This book addresses the issue of leading an empty, meaningless life by chasing after dreams and goals that will only leave us empty and unfulfilled. It was a good book and really hit home on some issues that were not even realized as being issues. To be honest, though, it seems like this topic is discussed regularly by many other authors. I guess that just reveals how much of an issue it is. Disclosure of Material Connection: I received this book free from the publisher through the BookSneezeÂ®.com <http://BookSneezeÂ®.com> book review bloggers program. I was not required to write a positive review. The opinions I have expressed are my own. I am disclosing this in accordance with the Federal Trade Commission's 16 CFR, Part 255
If we can be honest with ourselves, we will admit we have some things that we consciously and unconsciously idolize in our lives. Pete shows us some of the main things that people tend to base their lives on and hence idolize them. He also goes on to talk about how the promises that stem from these idols can be shallow or most often, just empty.We often base our identity on money, job, beauty etc and when it gets taken away from us, we are left with an empty feeling. That's a dangerous place to be as these material things do not have a solid foundation to stand on. Christ is the only solid rock and He never forsakes us - doesn't matter if we have money or no money, employed or unemployed and so on. God looks at us and says we are perfect in Him. We can feel that ONLY when we put our trust in Him and not on any other empty promises.
I've already read a book by Pete Wilson -- Plan B -- and thought it was a pretty solid read. Wilson's books have continuously challenged me to push my faith farther than ever before and Empty Promises kept that streak alive.
Before I began reading, I didn't think much would apply to me. I don't have any idols. I don't look for security in my successes. I don't rely on petty things to fulfill me. But, then -- I started reading. I have to admit that many of the chapters in this book were hard to get through. I sat on my living room couch reading the words on the page, cringing and thinking -- "Oh no. This is describing me." The questions Wilson posed throughout the chapters were hitting me hard, right between the eyes, and making me rethink what I focus on in my life to bring me happiness, joy, security, love, and belongingness.
That being said -- this is most definitely not a book that you want to -- or even can -- tackle in one or two sittings. I found reflecting on each chapter and possibly even re-reading some parts very helpful in trying to overcome the areas that are most difficult for me to change or to come to terms with. Therefore, I urge you -- don't rush through this book. Take the time to read the words; reflect; pray; and then read again. The things that you will learn will astonish you. The way your perspective shifts will change your life for the better.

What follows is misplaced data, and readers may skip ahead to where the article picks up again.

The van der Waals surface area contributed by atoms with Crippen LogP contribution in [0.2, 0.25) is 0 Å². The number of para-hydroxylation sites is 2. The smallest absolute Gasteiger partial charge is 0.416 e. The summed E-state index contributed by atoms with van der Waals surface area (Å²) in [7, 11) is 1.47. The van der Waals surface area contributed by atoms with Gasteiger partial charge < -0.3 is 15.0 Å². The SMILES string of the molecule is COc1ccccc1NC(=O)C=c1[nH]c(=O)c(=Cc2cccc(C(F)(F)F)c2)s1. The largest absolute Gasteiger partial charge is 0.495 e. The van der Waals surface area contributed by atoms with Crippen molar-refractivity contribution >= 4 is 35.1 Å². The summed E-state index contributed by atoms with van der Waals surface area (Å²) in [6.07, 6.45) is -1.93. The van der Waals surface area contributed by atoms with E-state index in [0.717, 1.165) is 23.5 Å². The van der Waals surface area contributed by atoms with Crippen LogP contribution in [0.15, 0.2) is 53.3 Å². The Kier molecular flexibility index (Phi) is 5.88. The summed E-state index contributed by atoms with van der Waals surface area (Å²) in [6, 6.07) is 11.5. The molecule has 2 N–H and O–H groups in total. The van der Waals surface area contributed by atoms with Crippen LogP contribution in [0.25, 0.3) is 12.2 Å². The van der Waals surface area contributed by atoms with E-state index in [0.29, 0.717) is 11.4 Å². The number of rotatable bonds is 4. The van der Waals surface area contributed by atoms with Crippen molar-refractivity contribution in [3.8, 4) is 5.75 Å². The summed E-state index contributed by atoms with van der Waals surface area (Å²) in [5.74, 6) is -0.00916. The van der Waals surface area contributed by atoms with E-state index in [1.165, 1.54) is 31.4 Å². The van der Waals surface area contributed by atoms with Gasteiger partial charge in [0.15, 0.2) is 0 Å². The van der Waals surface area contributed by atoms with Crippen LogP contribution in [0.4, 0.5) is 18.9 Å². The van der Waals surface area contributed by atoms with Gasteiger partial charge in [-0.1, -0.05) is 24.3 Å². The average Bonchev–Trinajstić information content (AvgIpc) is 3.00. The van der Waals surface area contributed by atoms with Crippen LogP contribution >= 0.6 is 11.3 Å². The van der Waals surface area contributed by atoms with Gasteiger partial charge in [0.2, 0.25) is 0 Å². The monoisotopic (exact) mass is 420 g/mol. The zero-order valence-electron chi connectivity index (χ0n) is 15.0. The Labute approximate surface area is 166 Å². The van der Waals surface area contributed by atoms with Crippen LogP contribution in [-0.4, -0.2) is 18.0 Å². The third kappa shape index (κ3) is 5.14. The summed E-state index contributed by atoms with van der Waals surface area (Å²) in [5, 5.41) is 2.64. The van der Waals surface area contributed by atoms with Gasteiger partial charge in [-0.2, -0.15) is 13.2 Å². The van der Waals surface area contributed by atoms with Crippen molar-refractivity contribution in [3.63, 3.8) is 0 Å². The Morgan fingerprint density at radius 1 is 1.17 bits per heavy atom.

I particularly loved the Bible verse that Wilson offered to his readers in his dedication --
Proverbs 24:16 -- "The godly may trip several times, but they will get up again." (NLT)
This verse encourages me by reminding me that we all fail at one time or another. However, the decision we make to get up and try again is what separates us from those who let their failures define them.
I was so excited to hear that Pete Wilson wrote another book! After reading Plan B, I was so excited to read his new one, Empty Promises. I got the book and dove into it right away. I found this one a lot harder to read than Plan B. I stopped reading after a few chapters and put it down for months, (we moved during this time) and once we moved and I found the book again. I decided I'd give it another try, I did, and had the same problem, so hard to get into! I will get through it eventually, but just couldn't get through it, I don't know what it was. Just finding the beginning of the book long and drawn out. It might just be me, but I was a little disappointed.
"Simply put, we are a people wired to worship. The question isn't, "Do we worship?" The question is, "Who (or what) do we worship?" Empty Promises is a book about finding the fullness of life in nothing other than the One True God Jesus Christ. When we chase after the things of this world that are lesser than God, we end up buying into the empty promises of these lesser things. Pastor Pete warns against things such as the addiction of needing approval, the issues of pursing power, and the addiction of the perfect image.
As Pastor Pete states it, "It's impossible to worship the empty promises of this world and still make God your number one priority." The end goal is to become more like the One we are suppose to worship, Jesus Christ. The more closely we keep our eye upon Him the more like him we will become. Pastor Pete challenges the readers to live more closely to the truth in order to move away from the empty promises of this world. In order to do that he challenges the reader to include several spiritual practices in their lives things such as, solitude, fasting, meditation on God's word, and prayer. In doing so we move away from the empty promise into a soul satisfied life.